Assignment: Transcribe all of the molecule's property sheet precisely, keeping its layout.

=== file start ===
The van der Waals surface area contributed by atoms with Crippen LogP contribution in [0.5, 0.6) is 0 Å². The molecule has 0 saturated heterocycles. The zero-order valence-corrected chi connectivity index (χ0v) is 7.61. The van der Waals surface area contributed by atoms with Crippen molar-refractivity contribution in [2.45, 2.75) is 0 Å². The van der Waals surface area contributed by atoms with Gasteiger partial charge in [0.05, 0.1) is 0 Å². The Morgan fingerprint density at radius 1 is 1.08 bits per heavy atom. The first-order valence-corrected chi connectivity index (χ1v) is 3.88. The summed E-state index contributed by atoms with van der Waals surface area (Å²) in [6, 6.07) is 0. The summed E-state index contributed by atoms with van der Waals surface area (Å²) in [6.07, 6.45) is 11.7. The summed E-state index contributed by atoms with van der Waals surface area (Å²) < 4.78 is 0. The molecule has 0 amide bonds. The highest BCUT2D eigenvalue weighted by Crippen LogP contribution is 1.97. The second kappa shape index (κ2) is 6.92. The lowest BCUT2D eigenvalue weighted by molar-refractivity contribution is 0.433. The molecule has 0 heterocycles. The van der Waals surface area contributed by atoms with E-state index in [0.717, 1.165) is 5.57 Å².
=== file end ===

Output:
The van der Waals surface area contributed by atoms with Crippen LogP contribution in [0.5, 0.6) is 0 Å². The molecule has 0 saturated heterocycles. The zero-order valence-corrected chi connectivity index (χ0v) is 7.61. The van der Waals surface area contributed by atoms with Crippen molar-refractivity contribution in [2.45, 2.75) is 0 Å². The van der Waals surface area contributed by atoms with Gasteiger partial charge in [0.05, 0.1) is 0 Å². The Morgan fingerprint density at radius 1 is 1.08 bits per heavy atom. The first-order valence-corrected chi connectivity index (χ1v) is 3.88. The summed E-state index contributed by atoms with van der Waals surface area (Å²) in [6, 6.07) is 0. The summed E-state index contributed by atoms with van der Waals surface area (Å²) in [6.07, 6.45) is 11.7. The summed E-state index contributed by atoms with van der Waals surface area (Å²) < 4.78 is 0. The molecule has 0 amide bonds. The highest BCUT2D eigenvalue weighted by Crippen LogP contribution is 1.97. The second kappa shape index (κ2) is 6.92. The lowest BCUT2D eigenvalue weighted by molar-refractivity contribution is 0.433. The molecule has 0 heterocycles. The van der Waals surface area contributed by atoms with E-state index in [0.717, 1.165) is 5.57 Å².